Tech Briefs

Reliable memory devices can be realized within a single macromolecule based on natural DNA.

Motivated by the demand for an even larger storage capacity in the information era, research efforts have been devoted to the development of more efficient and cost-effective memory elements.

Many digital data storage infrastructures are constructed based on the building block with a resistive switching (RS) behavior, where resistances can be reversibly changed by applying different voltages. So far, the RS effect has been demonstrated in many metal oxide and organic materials, such as SiO2, HfO2, P3HT, PVK, etc. The use of biomaterials in electronic devices has also drawn considerable attention recently, driven by the rapid development of technology coupled with the growing interests toward green electronics.

Biomaterials are abundant, eco-friendly, and suitable for large-area implementation, which make them of great interest for applications such as flexible displays and wearable technologies. As green electronics continue to advance, the development of a facile approach to fabricate a biomaterial-based memory device becomes critical to pave the way for implementation of low-cost and green electronic devices.

Previous studies have been done on the use of biomaterials for resistive memory devices. Some involve DNA sequence control, while others may require external doping of guest components. The addition of nanoparticles, for example, provides an easy route to tune the electrical properties of the composites. However, uniform dispersion and compatibility of the hybrid composites may be difficult to control. Furthermore, some reported devices need to be operated under controlled environmental conditions. These features increase complexity when it comes to practical implementation and device integration.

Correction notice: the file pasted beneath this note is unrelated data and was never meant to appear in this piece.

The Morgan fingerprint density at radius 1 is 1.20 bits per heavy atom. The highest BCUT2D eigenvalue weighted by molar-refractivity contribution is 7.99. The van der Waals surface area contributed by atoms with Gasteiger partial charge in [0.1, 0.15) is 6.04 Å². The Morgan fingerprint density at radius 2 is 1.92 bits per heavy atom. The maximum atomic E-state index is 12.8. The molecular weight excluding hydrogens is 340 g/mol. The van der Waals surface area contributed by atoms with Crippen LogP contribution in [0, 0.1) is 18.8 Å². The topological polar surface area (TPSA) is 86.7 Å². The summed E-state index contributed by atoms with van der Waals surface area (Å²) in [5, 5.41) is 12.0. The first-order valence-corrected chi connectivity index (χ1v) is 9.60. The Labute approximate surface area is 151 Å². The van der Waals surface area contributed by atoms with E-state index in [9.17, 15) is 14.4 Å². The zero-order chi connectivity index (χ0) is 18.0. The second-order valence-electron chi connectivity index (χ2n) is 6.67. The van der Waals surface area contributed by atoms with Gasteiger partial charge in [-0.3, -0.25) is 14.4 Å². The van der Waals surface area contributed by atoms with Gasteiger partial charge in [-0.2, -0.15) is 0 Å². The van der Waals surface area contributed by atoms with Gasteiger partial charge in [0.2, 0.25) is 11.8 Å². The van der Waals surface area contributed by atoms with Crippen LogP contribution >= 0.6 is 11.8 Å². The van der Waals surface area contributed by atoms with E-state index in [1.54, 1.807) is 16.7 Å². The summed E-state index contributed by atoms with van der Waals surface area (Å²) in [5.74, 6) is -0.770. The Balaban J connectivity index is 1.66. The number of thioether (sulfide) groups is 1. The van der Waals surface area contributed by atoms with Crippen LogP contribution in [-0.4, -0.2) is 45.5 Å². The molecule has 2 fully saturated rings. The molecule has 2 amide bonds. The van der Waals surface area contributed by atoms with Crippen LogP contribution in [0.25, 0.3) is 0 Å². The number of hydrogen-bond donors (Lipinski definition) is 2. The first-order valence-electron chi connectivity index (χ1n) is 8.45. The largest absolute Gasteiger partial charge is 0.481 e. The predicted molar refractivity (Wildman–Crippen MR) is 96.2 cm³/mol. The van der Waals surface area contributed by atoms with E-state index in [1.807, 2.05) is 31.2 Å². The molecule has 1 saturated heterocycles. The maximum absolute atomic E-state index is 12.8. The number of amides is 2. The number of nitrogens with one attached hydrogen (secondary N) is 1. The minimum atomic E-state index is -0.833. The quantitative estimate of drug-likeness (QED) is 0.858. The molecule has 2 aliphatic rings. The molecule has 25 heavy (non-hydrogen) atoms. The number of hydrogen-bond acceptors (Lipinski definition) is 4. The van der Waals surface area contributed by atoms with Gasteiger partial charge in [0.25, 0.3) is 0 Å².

This study reports on the fabrication of resistive switching devices based on natural DNA biomaterial. The raw DNA material is isolated from salmon milt, which is randomly sequenced with a wide range of distribution of base pairs. Such DNA can be readily extracted from biological species and is abundant in nature.

In the present device, the structure consists of a spin-coated DNA layer sandwiched by two electrodes without DNA sequence control or external doping of nanoparticles. The fabricated devices show a reliable resistive switching behavior with low switching voltages, data retention longer than 104 s, and more than 180 times in memory endurance under ambient conditions. The device also shows multi-level memory characteristics, in which the current levels can be controlled by reset voltages.

To study the underlying switching mechanisms, the electrical properties are examined under different fabrication parameters and measurement conditions. This demonstration shows that reliable memory devices operated under ambient conditions can be realized within a single macro-molecule based on natural DNA biomaterial. The ease of material handling and device fabrication may lead to future development for biomaterial-based multifunctional devices or green electronic devices.

This work was done by Huei-Yau Jeng, Tzu-Chien Yang, Li Yang, Hsin-Lung Chen, and Yu-Chueh Hung of National Tsing Hua University and James G. Grote for the Air Force Research Laboratory. AFRL-0259